Gov. Brian Sandoval said Thursday he wants an assessment of how Nevada's public schools are doing in regards to security following the horrific shooting deaths a week ago at a Connecticut elementary school.
Sandoval made the request as chairman of the state Homeland Security Commission, which met Thursday by teleconference. A presentation will be prepared for the next meeting of the commission.
"I think it would be worthwhile perhaps if we had an item on the agenda where we could get some type of presentation of where our state stands in terms of school security," he said. "I'm interested in terms of what is best practice and if there are things we need to recommend or do.
"I also am curious in terms of fencing and single points of entry and buzzing in and out," Sandoval said. "Just how we're doing with the newer schools and the older schools. Perhaps it might be appropriate to have a representative from the two largest school districts."
Sandy Hook, Conn., shooter Adam Lanza forced his way into the elementary school, where he killed 26 adults and children before taking his own life.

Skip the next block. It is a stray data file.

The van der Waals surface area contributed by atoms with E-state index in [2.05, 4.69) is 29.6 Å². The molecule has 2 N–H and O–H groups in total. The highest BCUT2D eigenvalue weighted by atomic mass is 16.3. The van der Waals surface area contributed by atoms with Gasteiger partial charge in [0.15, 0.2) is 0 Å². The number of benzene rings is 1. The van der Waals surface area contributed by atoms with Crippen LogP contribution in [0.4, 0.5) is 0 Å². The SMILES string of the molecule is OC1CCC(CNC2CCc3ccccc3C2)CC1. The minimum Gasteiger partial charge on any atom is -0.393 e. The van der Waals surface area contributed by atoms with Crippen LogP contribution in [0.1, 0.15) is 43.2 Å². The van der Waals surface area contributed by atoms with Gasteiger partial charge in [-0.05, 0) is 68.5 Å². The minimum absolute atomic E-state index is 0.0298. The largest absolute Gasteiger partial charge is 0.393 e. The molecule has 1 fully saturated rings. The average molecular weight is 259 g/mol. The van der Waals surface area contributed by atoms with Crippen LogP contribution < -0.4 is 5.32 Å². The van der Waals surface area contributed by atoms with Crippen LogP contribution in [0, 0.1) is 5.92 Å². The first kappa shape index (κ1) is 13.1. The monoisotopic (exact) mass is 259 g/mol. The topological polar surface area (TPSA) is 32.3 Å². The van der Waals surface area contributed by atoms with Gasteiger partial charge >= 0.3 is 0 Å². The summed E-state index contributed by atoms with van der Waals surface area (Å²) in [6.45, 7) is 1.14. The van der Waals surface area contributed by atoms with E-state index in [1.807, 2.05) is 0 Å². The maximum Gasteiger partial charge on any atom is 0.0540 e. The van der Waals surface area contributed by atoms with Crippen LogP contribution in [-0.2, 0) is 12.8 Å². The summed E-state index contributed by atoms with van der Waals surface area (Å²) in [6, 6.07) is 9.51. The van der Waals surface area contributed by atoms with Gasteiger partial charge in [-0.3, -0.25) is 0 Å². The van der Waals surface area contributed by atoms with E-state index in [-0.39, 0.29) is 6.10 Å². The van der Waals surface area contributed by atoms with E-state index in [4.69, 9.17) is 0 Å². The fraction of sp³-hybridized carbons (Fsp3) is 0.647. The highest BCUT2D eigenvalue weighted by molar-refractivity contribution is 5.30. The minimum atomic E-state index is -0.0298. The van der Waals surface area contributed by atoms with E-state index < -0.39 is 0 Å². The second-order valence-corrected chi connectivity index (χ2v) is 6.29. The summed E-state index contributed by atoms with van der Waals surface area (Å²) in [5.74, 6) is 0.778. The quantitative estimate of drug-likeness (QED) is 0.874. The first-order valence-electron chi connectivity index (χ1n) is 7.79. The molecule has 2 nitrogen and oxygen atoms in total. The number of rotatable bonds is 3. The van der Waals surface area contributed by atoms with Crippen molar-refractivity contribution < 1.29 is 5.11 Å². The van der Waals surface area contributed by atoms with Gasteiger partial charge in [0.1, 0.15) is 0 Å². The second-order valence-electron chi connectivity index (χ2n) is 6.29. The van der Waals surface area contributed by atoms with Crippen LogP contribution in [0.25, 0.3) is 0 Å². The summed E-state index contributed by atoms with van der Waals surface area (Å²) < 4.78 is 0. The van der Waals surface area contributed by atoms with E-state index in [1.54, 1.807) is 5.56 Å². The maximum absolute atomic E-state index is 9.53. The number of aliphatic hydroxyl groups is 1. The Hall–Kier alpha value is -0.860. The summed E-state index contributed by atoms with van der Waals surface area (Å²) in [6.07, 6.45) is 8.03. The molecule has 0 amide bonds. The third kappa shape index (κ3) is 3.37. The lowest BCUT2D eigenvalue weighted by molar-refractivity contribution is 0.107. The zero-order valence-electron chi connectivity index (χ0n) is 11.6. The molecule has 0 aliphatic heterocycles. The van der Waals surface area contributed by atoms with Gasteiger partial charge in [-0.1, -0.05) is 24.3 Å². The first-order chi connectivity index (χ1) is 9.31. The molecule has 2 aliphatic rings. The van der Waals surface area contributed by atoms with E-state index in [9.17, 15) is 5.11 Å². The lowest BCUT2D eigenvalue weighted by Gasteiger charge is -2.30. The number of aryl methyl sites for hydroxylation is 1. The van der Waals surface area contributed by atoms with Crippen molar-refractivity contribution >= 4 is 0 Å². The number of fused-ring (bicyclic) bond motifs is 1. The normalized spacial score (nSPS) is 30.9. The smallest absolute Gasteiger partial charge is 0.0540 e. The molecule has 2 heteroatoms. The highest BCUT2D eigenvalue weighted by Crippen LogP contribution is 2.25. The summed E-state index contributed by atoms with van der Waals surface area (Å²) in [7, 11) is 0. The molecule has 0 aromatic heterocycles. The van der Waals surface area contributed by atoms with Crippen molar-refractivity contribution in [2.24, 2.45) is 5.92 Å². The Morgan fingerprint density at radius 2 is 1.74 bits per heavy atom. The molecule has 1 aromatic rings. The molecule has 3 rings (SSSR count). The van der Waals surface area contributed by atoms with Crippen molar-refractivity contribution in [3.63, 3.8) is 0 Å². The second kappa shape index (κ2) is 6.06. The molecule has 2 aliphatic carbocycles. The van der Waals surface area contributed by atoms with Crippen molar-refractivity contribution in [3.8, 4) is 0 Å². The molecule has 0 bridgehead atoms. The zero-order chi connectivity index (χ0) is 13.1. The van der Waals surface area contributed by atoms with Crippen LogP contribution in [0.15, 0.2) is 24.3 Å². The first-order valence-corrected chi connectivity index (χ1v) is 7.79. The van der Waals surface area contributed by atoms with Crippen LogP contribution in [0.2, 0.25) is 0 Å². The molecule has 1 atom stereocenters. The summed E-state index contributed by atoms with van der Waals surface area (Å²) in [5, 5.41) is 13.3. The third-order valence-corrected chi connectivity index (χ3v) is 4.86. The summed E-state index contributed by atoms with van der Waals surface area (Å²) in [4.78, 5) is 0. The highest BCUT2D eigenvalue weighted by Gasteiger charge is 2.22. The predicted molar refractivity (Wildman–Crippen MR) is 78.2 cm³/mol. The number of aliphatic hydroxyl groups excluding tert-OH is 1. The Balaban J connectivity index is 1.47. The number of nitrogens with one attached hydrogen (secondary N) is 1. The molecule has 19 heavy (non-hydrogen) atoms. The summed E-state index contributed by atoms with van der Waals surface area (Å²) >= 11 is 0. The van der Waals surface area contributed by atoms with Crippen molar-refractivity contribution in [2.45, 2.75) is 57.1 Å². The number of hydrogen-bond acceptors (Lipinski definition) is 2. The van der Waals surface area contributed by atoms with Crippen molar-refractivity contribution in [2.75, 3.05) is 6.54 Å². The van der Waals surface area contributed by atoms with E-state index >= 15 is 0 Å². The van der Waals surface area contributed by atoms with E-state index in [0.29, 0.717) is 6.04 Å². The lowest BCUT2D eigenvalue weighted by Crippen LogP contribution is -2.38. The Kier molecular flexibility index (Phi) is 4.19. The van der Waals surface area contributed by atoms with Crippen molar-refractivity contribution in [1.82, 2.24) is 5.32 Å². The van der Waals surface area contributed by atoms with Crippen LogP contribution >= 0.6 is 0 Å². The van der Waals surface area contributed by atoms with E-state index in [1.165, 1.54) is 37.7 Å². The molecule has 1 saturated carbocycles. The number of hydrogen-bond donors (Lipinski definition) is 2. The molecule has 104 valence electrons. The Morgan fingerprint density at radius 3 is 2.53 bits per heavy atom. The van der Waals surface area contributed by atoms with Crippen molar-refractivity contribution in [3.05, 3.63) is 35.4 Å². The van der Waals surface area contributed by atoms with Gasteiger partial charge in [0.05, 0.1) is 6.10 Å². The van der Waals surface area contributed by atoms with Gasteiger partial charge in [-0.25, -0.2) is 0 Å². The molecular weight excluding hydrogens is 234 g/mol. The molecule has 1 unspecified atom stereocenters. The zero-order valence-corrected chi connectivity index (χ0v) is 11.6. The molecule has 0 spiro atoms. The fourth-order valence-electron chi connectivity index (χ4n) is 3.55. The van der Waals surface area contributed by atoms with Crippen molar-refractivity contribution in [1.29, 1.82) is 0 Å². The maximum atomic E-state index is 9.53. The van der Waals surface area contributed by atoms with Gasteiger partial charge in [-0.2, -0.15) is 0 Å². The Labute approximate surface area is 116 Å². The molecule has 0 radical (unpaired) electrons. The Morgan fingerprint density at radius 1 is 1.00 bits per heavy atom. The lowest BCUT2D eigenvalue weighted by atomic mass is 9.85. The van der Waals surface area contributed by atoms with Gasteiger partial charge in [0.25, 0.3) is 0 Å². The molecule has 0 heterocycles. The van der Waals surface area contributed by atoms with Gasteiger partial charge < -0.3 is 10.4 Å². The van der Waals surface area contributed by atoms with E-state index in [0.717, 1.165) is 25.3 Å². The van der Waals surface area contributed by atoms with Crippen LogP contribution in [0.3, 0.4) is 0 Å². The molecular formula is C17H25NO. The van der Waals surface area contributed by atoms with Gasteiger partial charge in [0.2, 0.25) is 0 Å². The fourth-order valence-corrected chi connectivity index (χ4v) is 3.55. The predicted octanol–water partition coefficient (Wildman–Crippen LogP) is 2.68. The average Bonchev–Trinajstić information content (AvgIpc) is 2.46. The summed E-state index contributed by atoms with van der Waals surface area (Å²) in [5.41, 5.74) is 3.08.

Washoe County Sheriff Mike Haley said the review could include a discussion of a proposed "campus carry" bill being sought by Assemblywoman Michele Fiore, R-Las Vegas. The measure, first reported on by the Nevada News Bureau, would allow those with concealed weapons permits to carry their weapons on the campuses of the Nevada System of Higher Education. Concealed weapons are now prohibited on the campuses except for rare exceptions.
A similar bill proposed by former state Sen. John Lee in the 2011 session was the focus of intense debate but did not pass.
Haley said he opposed the bill in 2011 as president of the state Sheriffs and Chiefs Association. The higher education system also opposed the bill. He also said the commission should discuss what position to take on Fiore's plan.
"As we all know, even though we are at a university with young men and women, we also have day-care centers in those universities, we also have high school students meeting there for college-level training, and we have kids moving in and out of those facilities on a regular basis," he said.
Adam Garcia, security director at the University of Nevada, Reno, said he remains opposed to the bill as he did in 2011.